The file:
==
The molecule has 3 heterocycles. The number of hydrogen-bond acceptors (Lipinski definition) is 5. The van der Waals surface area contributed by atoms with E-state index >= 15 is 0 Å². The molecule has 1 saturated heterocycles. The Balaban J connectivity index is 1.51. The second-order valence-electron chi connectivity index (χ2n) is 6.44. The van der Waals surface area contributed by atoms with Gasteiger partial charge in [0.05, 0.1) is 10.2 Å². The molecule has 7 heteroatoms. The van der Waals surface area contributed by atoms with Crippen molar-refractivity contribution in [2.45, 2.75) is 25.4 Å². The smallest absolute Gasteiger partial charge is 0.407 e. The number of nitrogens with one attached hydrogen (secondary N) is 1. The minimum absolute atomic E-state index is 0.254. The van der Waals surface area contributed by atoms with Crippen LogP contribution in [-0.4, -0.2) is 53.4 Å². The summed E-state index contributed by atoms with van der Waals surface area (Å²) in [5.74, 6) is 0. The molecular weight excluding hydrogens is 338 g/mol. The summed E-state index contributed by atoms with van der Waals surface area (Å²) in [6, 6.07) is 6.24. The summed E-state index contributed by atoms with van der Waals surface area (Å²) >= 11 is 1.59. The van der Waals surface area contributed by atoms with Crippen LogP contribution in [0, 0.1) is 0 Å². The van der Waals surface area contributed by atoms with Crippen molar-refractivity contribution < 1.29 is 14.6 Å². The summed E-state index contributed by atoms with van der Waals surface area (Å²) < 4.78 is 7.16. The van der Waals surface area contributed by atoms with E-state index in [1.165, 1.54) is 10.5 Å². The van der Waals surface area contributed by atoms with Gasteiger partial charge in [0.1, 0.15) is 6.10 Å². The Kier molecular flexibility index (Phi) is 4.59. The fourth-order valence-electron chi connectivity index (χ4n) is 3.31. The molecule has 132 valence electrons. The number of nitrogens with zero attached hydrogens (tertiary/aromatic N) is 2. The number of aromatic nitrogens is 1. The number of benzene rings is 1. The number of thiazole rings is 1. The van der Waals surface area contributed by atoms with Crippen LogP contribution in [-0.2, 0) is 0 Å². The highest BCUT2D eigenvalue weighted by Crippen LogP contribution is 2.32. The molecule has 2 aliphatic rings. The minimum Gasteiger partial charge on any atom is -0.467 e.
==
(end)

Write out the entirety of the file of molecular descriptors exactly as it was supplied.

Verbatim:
The molecule has 3 heterocycles. The number of hydrogen-bond acceptors (Lipinski definition) is 5. The van der Waals surface area contributed by atoms with E-state index >= 15 is 0 Å². The molecule has 1 saturated heterocycles. The Balaban J connectivity index is 1.51. The second-order valence-electron chi connectivity index (χ2n) is 6.44. The van der Waals surface area contributed by atoms with Gasteiger partial charge in [0.05, 0.1) is 10.2 Å². The molecule has 7 heteroatoms. The van der Waals surface area contributed by atoms with Crippen molar-refractivity contribution in [2.45, 2.75) is 25.4 Å². The smallest absolute Gasteiger partial charge is 0.407 e. The number of nitrogens with one attached hydrogen (secondary N) is 1. The minimum absolute atomic E-state index is 0.254. The van der Waals surface area contributed by atoms with Crippen LogP contribution in [-0.4, -0.2) is 53.4 Å². The summed E-state index contributed by atoms with van der Waals surface area (Å²) in [5.74, 6) is 0. The molecular weight excluding hydrogens is 338 g/mol. The summed E-state index contributed by atoms with van der Waals surface area (Å²) in [6, 6.07) is 6.24. The summed E-state index contributed by atoms with van der Waals surface area (Å²) >= 11 is 1.59. The van der Waals surface area contributed by atoms with Crippen LogP contribution in [0, 0.1) is 0 Å². The van der Waals surface area contributed by atoms with Crippen molar-refractivity contribution < 1.29 is 14.6 Å². The summed E-state index contributed by atoms with van der Waals surface area (Å²) < 4.78 is 7.16. The van der Waals surface area contributed by atoms with E-state index in [1.165, 1.54) is 10.5 Å². The van der Waals surface area contributed by atoms with Gasteiger partial charge in [0.1, 0.15) is 6.10 Å². The Kier molecular flexibility index (Phi) is 4.59. The fourth-order valence-electron chi connectivity index (χ4n) is 3.31. The molecule has 132 valence electrons. The number of nitrogens with zero attached hydrogens (tertiary/aromatic N) is 2. The number of aromatic nitrogens is 1. The number of benzene rings is 1. The number of thiazole rings is 1. The van der Waals surface area contributed by atoms with Crippen LogP contribution in [-0.2, 0) is 0 Å². The highest BCUT2D eigenvalue weighted by Crippen LogP contribution is 2.32. The molecule has 2 aliphatic rings. The minimum Gasteiger partial charge on any atom is -0.467 e.